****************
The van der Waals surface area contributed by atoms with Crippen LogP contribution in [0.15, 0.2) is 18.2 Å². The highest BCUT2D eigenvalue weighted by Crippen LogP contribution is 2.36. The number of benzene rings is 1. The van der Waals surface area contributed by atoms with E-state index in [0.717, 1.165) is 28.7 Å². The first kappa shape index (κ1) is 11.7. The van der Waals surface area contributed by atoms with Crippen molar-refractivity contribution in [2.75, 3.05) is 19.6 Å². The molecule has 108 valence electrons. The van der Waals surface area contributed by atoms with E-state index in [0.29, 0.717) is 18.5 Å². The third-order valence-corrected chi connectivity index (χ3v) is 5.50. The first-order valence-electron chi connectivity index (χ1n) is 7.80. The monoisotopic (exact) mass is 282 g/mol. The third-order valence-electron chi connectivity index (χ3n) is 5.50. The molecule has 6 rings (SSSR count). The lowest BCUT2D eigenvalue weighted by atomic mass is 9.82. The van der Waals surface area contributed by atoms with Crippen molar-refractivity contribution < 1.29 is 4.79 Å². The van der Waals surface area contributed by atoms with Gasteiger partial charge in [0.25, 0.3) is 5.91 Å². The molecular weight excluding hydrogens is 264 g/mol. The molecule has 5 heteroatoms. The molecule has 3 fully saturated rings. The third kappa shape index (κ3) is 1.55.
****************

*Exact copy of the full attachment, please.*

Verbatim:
The van der Waals surface area contributed by atoms with Crippen LogP contribution in [0.15, 0.2) is 18.2 Å². The highest BCUT2D eigenvalue weighted by Crippen LogP contribution is 2.36. The number of benzene rings is 1. The van der Waals surface area contributed by atoms with E-state index in [0.717, 1.165) is 28.7 Å². The first kappa shape index (κ1) is 11.7. The van der Waals surface area contributed by atoms with Crippen molar-refractivity contribution in [2.75, 3.05) is 19.6 Å². The molecule has 108 valence electrons. The van der Waals surface area contributed by atoms with E-state index in [0.29, 0.717) is 18.5 Å². The third-order valence-corrected chi connectivity index (χ3v) is 5.50. The first-order valence-electron chi connectivity index (χ1n) is 7.80. The monoisotopic (exact) mass is 282 g/mol. The third-order valence-electron chi connectivity index (χ3n) is 5.50. The molecule has 6 rings (SSSR count). The lowest BCUT2D eigenvalue weighted by atomic mass is 9.82. The van der Waals surface area contributed by atoms with Crippen molar-refractivity contribution < 1.29 is 4.79 Å². The van der Waals surface area contributed by atoms with Gasteiger partial charge in [0.25, 0.3) is 5.91 Å². The molecular weight excluding hydrogens is 264 g/mol. The molecule has 5 heteroatoms. The molecule has 3 fully saturated rings. The third kappa shape index (κ3) is 1.55.